There are many. First of all, low-carbon developers set the framework and moves up the building value chain. His role becomes strategic right from the design stage of the project to make it part of an overall vision where services, mobility, common spaces, and access to nature should increasingly be integrated. 
Therefore, we have established framework contracts with various partners that we involve at a very early stage in the planning and design of the buildings. This allows us to lay the foundations for standardising eco-design, which is essential for lowering prices by focusing on volume. Our core business now consists of setting targets for carbon and energy performance, and uniting the stakeholders involved to help achieve them within a financial framework that is acceptable for everyone. Our next project, which is not the least important one, is to incorporate into this strategy of carbon emission reduction, Bouygues Immobilier’s resilience actions for activities and the strategy of adapting its products, particularly regarding water.



How can smaller-scale developers get involved in the context of the current crisis?

It is certainly complicated, which explains why many of them are requesting a pause in the roll-out of RE2020.  
The building industry is in deep crisis and is likely to remain so for some time to come. But the only choice is to move forward and get ready for the upturn having worked and prepared for the changes. Two things are certain: there is a pressing need to build housing in France (over 350,000 per year), but it won't be met with the methods of the past, i.e. 100% new construction. The movement to decarbonise the building industry has begun, and this opens a new cycle that also involves the transformation and/or renovation of existing assets. As a major construction company, we have a pioneering role to play, although we are also affected by the slowdown in the market.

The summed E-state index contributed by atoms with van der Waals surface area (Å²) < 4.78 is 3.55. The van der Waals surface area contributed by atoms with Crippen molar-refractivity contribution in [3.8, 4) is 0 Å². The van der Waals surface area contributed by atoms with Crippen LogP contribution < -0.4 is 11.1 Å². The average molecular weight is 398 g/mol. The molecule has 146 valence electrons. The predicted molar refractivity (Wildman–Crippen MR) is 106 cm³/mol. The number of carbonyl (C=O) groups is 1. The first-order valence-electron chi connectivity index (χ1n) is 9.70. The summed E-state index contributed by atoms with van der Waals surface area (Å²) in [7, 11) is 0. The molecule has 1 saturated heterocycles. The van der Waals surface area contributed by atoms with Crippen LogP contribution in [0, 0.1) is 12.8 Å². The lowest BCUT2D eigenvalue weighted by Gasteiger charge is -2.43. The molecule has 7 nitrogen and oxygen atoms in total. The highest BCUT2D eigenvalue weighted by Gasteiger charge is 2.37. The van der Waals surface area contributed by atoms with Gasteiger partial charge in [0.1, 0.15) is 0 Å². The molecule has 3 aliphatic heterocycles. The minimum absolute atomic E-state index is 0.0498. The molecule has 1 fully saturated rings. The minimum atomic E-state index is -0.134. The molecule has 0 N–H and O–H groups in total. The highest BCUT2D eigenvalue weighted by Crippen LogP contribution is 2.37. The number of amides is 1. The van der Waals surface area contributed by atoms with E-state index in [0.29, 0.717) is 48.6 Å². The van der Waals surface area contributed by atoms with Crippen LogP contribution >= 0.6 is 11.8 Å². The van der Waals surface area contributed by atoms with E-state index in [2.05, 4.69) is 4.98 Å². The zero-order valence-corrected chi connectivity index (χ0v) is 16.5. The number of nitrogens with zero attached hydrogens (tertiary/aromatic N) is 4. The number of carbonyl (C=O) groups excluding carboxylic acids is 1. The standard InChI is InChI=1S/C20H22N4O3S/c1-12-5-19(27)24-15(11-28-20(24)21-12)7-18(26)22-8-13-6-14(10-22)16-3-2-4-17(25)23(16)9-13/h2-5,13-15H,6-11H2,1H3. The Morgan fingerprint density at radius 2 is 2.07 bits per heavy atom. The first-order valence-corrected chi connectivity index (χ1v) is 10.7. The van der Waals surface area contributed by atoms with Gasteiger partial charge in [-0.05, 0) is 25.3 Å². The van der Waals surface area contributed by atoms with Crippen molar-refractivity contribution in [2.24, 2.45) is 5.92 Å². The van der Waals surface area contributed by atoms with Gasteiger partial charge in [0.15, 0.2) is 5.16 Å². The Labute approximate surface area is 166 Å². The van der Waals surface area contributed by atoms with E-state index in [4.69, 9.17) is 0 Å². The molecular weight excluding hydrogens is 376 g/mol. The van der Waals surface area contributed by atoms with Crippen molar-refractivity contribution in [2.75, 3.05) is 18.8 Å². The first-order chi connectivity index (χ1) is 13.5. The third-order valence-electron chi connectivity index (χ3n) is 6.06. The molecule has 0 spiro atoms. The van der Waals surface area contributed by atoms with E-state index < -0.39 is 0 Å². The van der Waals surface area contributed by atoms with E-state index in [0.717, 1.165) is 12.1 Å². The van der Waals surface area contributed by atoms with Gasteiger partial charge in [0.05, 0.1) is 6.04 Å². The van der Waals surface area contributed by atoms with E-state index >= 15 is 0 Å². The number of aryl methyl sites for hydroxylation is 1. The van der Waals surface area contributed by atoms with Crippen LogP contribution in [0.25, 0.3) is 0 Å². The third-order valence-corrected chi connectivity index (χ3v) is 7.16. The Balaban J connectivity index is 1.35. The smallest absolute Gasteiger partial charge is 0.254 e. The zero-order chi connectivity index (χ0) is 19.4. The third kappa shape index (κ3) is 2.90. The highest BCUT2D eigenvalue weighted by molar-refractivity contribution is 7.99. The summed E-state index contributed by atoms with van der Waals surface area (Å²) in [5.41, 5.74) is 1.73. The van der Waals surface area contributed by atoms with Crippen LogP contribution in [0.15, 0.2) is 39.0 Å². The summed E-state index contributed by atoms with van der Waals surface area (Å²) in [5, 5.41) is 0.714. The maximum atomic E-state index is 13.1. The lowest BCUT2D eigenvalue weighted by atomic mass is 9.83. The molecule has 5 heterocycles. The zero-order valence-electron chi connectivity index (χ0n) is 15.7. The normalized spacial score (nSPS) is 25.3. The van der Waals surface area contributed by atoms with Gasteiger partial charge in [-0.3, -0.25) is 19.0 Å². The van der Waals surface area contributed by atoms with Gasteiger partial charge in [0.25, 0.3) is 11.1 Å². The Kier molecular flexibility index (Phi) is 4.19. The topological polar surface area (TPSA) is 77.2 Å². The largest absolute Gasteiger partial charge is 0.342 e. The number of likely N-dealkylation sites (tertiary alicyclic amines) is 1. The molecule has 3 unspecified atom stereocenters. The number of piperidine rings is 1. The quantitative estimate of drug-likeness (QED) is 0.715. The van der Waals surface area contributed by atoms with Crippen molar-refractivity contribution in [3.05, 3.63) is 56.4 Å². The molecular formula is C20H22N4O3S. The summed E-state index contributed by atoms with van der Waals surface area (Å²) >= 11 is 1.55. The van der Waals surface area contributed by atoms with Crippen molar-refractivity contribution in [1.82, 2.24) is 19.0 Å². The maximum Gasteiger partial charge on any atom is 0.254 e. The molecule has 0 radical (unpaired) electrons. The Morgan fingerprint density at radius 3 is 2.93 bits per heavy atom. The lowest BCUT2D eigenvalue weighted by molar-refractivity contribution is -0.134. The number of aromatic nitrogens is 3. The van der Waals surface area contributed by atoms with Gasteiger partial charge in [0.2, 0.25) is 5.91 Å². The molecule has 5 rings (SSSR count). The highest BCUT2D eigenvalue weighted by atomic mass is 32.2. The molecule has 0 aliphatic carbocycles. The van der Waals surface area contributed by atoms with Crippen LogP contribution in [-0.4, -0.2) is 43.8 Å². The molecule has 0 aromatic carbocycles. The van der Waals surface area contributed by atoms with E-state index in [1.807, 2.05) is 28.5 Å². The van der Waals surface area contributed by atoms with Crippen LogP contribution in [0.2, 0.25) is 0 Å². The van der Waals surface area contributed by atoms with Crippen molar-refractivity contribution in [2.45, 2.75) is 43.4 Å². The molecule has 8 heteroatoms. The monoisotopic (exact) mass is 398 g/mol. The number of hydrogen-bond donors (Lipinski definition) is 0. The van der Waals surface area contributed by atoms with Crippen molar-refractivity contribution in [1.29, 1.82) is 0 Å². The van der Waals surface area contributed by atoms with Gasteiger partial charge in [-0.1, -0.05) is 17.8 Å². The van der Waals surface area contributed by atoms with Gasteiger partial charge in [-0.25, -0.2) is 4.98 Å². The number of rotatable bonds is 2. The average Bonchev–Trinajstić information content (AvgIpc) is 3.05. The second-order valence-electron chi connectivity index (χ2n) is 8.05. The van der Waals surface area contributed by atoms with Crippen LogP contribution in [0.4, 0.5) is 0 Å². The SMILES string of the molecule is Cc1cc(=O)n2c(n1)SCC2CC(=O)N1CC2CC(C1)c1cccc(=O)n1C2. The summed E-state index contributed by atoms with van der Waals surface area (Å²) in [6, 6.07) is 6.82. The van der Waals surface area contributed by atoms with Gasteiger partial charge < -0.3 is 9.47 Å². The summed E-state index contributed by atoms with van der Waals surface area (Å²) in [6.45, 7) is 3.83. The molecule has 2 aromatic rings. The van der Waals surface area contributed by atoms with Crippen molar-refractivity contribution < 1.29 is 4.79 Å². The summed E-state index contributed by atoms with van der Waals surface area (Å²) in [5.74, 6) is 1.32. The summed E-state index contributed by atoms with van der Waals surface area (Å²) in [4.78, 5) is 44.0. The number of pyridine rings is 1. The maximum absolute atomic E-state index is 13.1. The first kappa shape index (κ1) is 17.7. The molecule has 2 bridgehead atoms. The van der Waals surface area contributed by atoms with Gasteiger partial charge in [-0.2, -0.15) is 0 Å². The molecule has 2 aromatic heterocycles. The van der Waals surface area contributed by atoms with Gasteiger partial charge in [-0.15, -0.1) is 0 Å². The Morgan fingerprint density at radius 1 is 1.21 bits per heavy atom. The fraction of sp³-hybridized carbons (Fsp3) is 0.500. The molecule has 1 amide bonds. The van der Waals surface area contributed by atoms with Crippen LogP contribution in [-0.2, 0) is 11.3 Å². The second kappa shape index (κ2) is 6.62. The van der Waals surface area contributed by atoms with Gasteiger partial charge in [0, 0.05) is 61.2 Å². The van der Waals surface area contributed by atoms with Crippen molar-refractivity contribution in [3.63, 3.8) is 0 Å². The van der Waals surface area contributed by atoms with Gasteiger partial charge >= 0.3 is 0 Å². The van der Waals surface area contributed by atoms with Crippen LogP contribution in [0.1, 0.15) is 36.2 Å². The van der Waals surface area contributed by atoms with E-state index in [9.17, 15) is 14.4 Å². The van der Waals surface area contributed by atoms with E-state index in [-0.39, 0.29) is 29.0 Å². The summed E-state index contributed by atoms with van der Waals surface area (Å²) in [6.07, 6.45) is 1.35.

In your view, what are the major obstacles to be overcome? 

In terms of materials, sectors, and construction methods, there has been real progress, and there are solutions and engineering. On the other hand, there is an entire generation to train, and this stage is far from being completed. The second obstacle is financial: we need to create financing solutions that facilitate the transition of the construction sector and access to low-carbon buildings, which are currently more expensive to build. Finally, we need to continue to convince the public of the benefits of moving towards green real estate and support elected representatives to demonstrate that decarbonisation is not an option, but it opens the way to new, more integrated, and sustainable solutions. We need to work together to generate value for the sector, for elected representatives, investors, and users, to meet the essential need for housing.

*The SBTi criteria assess the relevance and reliability of companies' decarbonisation strategies by analysing the quantified targets for the three "scopes": 1 for direct emissions, 2 for indirect emissions linked to energy consumption and 3 which analyses other indirect emissions upstream and downstream of the value chain (construction materials, operating delivered buildings, etc.).